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Senate Permanent Normal Trade Relations Vote, 2000
Senate Permanent Normal Trade Relations Vote
September 20, 2000
On September 20, 2000, the US Senate voted 83-to-15 to extend permanent normal trade relations to China. A yes vote was to approve normal relations and a no vote was to reject normal relations. Thirty- seven Democrats and forty-six Republicans voted yes. Seven Democrats and eight Republicans voted no.
Baucus, Mont.; Bayh, Ind.; Biden, Del.; Bingaman, N.M.; Boxer, Calif.; Breaux, La.; Bryan, Nev.; Cleland, Ga.; Conrad, N.D.; Daschle, S.D.; Dodd, Conn.; Dorgan, N.D.; Durbin, Ill.; Edwards, N.C.; Feinstein, Calif.; Graham, Fla.; Harkin, Iowa; Inouye, Hawaii; Johnson, S.D.; Kennedy, Mass.; Kerrey, Neb.; Kerry, Mass.; Kohl, Wis.; Landrieu, La.; Lautenberg, N.J.; Leahy, Vt.; Levin, Mich.; Lincoln, Ark.; Miller, Ga.; Moynihan, N.Y.; Murray, Wash.; Reed, R.I.; Robb, Va.; Rockefeller, W. Va.; Schumer, N.Y.; Torricelli, N.J.; Wyden, Ore.
Byrd, W. Va.; Feingold, Wis.; Hollings, S.C.; Mikulski, Md.; Reid, Nev.; Sarbanes, Md.; Wellstone, Minn.
DEMOCRATS NOT VOTING
Akaka, Hawaii; Lieberman, Conn.
Abraham, Mich.; Allard, Colo.; Ashcroft, Mo.; Bennett, Utah; Bond, Mo.; Brownback, Kan.; Burns, Mont.; Chafee, R.I.; Cochran, Miss.; Collins, Me.; Craig, Idaho; Crapo, Idaho; DeWine, Ohio; Domenici, N.M.; Enzi, Wyo.; Fitzgerald, Ill.; Frist, Tenn.; Gorton, Wash.; Gramm, Texas; Grams, Minn.; Grassley, Iowa; Gregg, N.H.; Hagel, Neb.; Hatch, Utah; Hutchison, Texas; Kyl, Ariz.; Lott, Miss.; Lugar, Ind.; Mack, Fla.; McCain, Ariz.; McConnell, Ky.; Murkowski, Alaska; Nickles, Okla.; Roberts, Kan.; Roth, Del.; Santorum, Pa.; Sessions, Ala.; Shelby, Ala.; Smith, Ore.; Snowe, Me.; Stevens, Alaska; Thomas, Wyo.; Thompson, Tenn.; Thurmond, S.C.; Voinovich, Ohio; Warner, Va.
Bunning, Ky.; Campbell, Colo.; Helms, N.C.; Hutchinson, Ark.; Inhofe, Okla.; Jeffords, Vt.; Smith, N.H.; Specter, Pa.
Bill Clinton US President Urges Senate Ratification of Permanent Normal Trade Relations with China July 31, 2000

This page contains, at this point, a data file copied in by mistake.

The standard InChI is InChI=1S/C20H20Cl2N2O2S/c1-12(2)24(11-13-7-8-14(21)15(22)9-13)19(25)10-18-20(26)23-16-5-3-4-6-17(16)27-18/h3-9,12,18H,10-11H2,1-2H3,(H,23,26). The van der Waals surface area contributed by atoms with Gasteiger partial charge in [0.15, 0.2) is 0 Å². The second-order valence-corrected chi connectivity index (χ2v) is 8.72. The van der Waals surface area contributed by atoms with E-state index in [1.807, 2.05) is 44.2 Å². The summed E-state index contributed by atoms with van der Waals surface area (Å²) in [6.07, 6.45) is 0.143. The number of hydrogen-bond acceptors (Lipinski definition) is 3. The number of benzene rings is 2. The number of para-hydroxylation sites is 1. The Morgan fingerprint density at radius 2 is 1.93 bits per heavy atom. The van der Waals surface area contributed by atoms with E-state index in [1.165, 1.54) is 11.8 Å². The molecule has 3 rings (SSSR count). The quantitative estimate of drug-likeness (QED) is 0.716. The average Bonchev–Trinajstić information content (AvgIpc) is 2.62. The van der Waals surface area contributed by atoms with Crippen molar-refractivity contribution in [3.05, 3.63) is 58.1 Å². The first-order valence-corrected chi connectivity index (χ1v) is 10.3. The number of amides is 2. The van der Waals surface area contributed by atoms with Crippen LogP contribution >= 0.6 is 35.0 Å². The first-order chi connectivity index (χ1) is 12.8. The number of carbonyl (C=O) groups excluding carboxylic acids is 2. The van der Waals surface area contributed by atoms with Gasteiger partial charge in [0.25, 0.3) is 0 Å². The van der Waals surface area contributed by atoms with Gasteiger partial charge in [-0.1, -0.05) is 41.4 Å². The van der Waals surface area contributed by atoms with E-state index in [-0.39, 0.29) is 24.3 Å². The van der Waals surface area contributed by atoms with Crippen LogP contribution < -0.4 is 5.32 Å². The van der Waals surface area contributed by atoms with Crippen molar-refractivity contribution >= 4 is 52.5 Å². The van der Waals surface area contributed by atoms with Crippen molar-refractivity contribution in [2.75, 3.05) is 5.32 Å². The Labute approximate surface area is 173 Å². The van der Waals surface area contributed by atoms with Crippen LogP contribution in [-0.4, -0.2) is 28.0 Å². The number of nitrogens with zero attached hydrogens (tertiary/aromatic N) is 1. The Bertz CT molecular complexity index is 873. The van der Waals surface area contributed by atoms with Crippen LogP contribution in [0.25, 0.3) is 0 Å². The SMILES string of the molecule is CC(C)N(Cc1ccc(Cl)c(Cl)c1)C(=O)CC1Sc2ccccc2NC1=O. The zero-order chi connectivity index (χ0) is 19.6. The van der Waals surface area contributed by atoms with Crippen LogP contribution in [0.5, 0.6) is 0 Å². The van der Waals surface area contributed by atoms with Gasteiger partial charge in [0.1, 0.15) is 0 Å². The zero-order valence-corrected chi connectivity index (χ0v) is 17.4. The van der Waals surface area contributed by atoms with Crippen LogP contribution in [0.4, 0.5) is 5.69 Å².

Airport Hilton Tampa, Florida 11:07 A.M. EDT THE PRESIDENT: Thank you very much. First of all, let me say that I'm delighted to be back in Florida. I'm glad to be here with Jim Davis and my longtime friends, Bill Nelson and Buddy MacKay, who is doing a wonderful job for the United States as our Special Envoy to the Americas. And he did spearhead the passage in the Congress earlier this year the Caribbean Basin Trade Initiative, which is one of the most important things Congress has done this year. It is something I know that will be of special benefit to Florida. I want to just say a few words about this China issue. First of all, it is part of an overall strategy we have followed for almost eight years now. When I became President, it was obvious to me that to turn the economy around, we had to do three things. We had to get rid of the deficit and get interest rates down and get investments up. We had to invest in the new technologies of the future and in the educational capacity of our people and to create a whole network of lifetime learning in America. And we had to expand trade. Whether we like it or not, the economy of every country will become increasingly global and we have to be in a position to take advantage of it. A lot of people who don't agree with my position say that, well, we've still got a big trade deficit. That's true. And the reason we do is because our economy has grown so much more rapidly than that of our major trading partners. A five-year economic slowdown in Japan has contributed to our trade deficit. The collapse of the other Asian economies for a couple of years and the problems that Russia had all contributed to our trade deficit. But if you look to the long-term future, America has got -- if we want to make things, we've got to sell them to somebody. We have 4 percent of the world's population and 22 percent of the world's income. So it's not rocket science to figure out that if you're going to produce this much wealth, you've got to sell it to somebody. And so I believe that -- we have now about 300 trade agreements we've negotiated over eight years under the leadership of Charlene Barshefsky and, before her, Mickey Kantor. I think they've done a great job and, as I said, Buddy MacKay has done a great job. We have enjoyed strong support in a bipartisan fashion from the Florida legislative delegation, and Senator Graham in particular has been very helpful and I'm grateful for that. But this China issue is something special because it involves huge economics, but it goes beyond economics. And I'd just like to mention and make one or two points here. The agreement basically is not like other trade agreements. In all the other trade agreements they really are trade -- we get together and we swap out. You give them something, they give you something, and you work out the best deal you possibly can, and not everybody's happy, but you do it because you think there will be more good than harm. This is really a membership agreement, and it's important that it be understood as that. That is, in order for China to get into the WTO, the members of the World Trading Organization have to agree that China will get in on reasonable commercial terms. So in order to do that, they have to start with the world's largest economy, the United States, and we work out what the reasonable terms would be. Since we have a very large trade deficit with China, which is typical for a country that's developing like that, their markets are more closed to us than our markets are to them. This agreement essentially involves opening China's markets for trade and for investment to an extent that would have been unimaginable even a year or a year-and-a-half ago. Phosphate fertilizer will be affected; citrus will be affected; automobiles and automobile parts and dealerships will be affected. It's all, in that sense, a one-way street in our favor. Now, China will also be able to sell more things to us as it grows more economically diverse and more powerful. So it's a good deal for them because they can modernize their economy. Beyond that, I have to tell you that, for me, while keeping this prosperity going is very important, and in some ways and the great underlying issue that the American people have to decide in this election year -- and I think a big part of it is paying off the debt, for example. We can be out of debt in 12 years. And if we do it, interest rates over the next decade will be at least a point lower than they otherwise would be, and that's lower business loans, $250 billion in lower home mortgage payments, $30 billion in car payments, $15 billion in college loan payments. I think that's very important. But this trade issue must be at the heart of that. Beyond that, as important as all the economics is, you should understand also that this is a big national security issue for the United States. In the last 50, 60 years, we fought three wars with Asia. A lot of blood was shed in World War II and Korea and Vietnam. Now we look to the future and we don't know what the next 50 years will hold and no one can guarantee the future, but we know this -- that if we're trading with people and working with them, there's a lot better chance that we will find peaceful ways to work out whatever differences we have. And the more China is involved in the global economy, the global society, the more likely it is to change and become more democratic, to become more open, to become more transparent and to become a better partner instead of a competitor with us in the Pacific region, and a better neighbor to all the other countries in that area. So I really believe that there are lives at stake here. I believe our futures at stake. And I believe if we can -- if you look at the two largest countries in the world in population, they are China and India. And the Indian Subcontinent together actually has about the same population as China. And if we could affect a peaceful transition in both those places that have greater trade at its core, and greater communications back and forth, the world would be a very different place in the next 50 years and a much better place for all of our children. So I want to tell you all, although I know your interest, properly, is in the benefits that will flow directly to your activities in this state and in this region, the truth is it's bigger than all that. And it's about what kind of future our kids and our grandkids are going to have. I just want to make one last point, a very practical one. Jim Davis was appropriately modest, but the truth is we had to fight like the devil to get things in the House. And we carried -- and we had a pretty good vote, as it turned out. But it was a very, very hard fight. And it was a harder fight for members of our party. And he showed great courage and great leadership, and you should be very grateful to him because he really stuck it out there. He was very strong, unambiguous -- saying we should do this and it's the right thing for our country. And I'm really proud of him for doing it. (Applause.) Here's the practical issue. We got this bill through the House in a timely fashion. I had very much hoped that we would pass it through the Senate, where it's an easier bill to pass. We've got way more votes than we need to pass it. But we couldn't get it through all the procedural and substantive business of the Senate before the 4th of July and then before the August recess. That means that we have to pass it early in September, as soon as they come back, after both parties have their conventions and the August recess is over. We had a very encouraging vote on procedure that got over 80 votes in the Senate, basically to take it up early. But it is absolutely imperative that this bill be voted in early September. The longer they take to vote on it, the more likely it could be caught up in procedural wrangling in the Senate. The people who are against the bill -- and there are people in both parties that are against the bill, interestingly, though they tend to be, ironically, the most conservative members of the Republican caucus and the most liberal members of the Democratic caucus. But the Senate is set up -- the Senate is set up and was set up by the founders to slow things down. And one member can cause a world of trouble if there are a whole lot of other things going on at the same time. So this is not a done deal. We had 60 people who -- I think there are probably 70 senators for this. And I know that it may be hard for you to imagine that if that's the case that we would have some trouble bringing this up in early September. But, in fact, it is true. I am very grateful to Senator Lott, the Republican leader in the Senate, the Majority Leader, for his amendment to bring this up in early September. This is really an American issue; this should not be a partisan issue. It is a very important economic and a national security issue. But one of the things that I hope to come out at this meeting is that either as an organization or individually, you will make it clear both to your senators, Senator Mack and Senator Graham, but also insofar as you can to the Senate hierarchy, that it is imperative that this be brought up early. The Senate -- the Democratic leader, Senator Daschle, is also strongly in support of what we're doing. But the only worry I have now is that with all the business they still have to do, with all the budgetary issues, and the controversy that inevitably attends the closing weeks of a congressional session in an election year, something procedural could happen that would delay this and you just don't know what's going to happen. And I can tell you that it is profoundly important to our country. So anything you can do to make your voices heard as ordinary Americans on behalf of voting this quickly in September, that's the key. If they vote it early in September, it will pass quick and we will have a better future. Thank you very much. (Applause.) END 11:19 A.M. EDT (end transcript) (Distributed by the Office of International Information Programs, U.S. Department of State. Web site: http://usinfo.state.gov